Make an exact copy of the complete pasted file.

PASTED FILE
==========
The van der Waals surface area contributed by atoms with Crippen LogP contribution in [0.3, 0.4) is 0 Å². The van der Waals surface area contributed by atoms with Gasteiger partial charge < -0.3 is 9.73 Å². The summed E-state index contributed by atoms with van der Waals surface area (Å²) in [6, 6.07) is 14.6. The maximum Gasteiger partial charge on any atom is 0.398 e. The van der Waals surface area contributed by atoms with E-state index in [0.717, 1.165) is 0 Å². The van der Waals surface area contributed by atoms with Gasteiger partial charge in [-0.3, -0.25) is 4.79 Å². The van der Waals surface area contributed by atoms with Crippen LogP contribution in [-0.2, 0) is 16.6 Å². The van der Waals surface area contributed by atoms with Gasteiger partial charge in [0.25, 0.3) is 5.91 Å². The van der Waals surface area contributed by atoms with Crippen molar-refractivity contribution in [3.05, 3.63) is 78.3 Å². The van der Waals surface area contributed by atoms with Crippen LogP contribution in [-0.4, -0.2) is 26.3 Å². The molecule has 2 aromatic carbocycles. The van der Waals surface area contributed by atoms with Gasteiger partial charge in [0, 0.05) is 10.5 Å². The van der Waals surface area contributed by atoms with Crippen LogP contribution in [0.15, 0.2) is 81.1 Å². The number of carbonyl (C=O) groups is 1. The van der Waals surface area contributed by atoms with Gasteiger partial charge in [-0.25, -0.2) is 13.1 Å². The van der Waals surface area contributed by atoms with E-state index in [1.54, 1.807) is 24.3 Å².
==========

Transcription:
The van der Waals surface area contributed by atoms with Crippen LogP contribution in [0.3, 0.4) is 0 Å². The van der Waals surface area contributed by atoms with Gasteiger partial charge < -0.3 is 9.73 Å². The summed E-state index contributed by atoms with van der Waals surface area (Å²) in [6, 6.07) is 14.6. The maximum Gasteiger partial charge on any atom is 0.398 e. The van der Waals surface area contributed by atoms with E-state index in [0.717, 1.165) is 0 Å². The van der Waals surface area contributed by atoms with Gasteiger partial charge in [-0.3, -0.25) is 4.79 Å². The van der Waals surface area contributed by atoms with Crippen LogP contribution in [-0.2, 0) is 16.6 Å². The van der Waals surface area contributed by atoms with Gasteiger partial charge in [0.25, 0.3) is 5.91 Å². The van der Waals surface area contributed by atoms with Crippen molar-refractivity contribution in [3.05, 3.63) is 78.3 Å². The van der Waals surface area contributed by atoms with Crippen LogP contribution in [-0.4, -0.2) is 26.3 Å². The molecule has 2 aromatic carbocycles. The van der Waals surface area contributed by atoms with Gasteiger partial charge in [0, 0.05) is 10.5 Å². The van der Waals surface area contributed by atoms with Crippen LogP contribution in [0.15, 0.2) is 81.1 Å². The number of carbonyl (C=O) groups is 1. The van der Waals surface area contributed by atoms with Gasteiger partial charge in [-0.25, -0.2) is 13.1 Å². The van der Waals surface area contributed by atoms with E-state index in [1.54, 1.807) is 24.3 Å².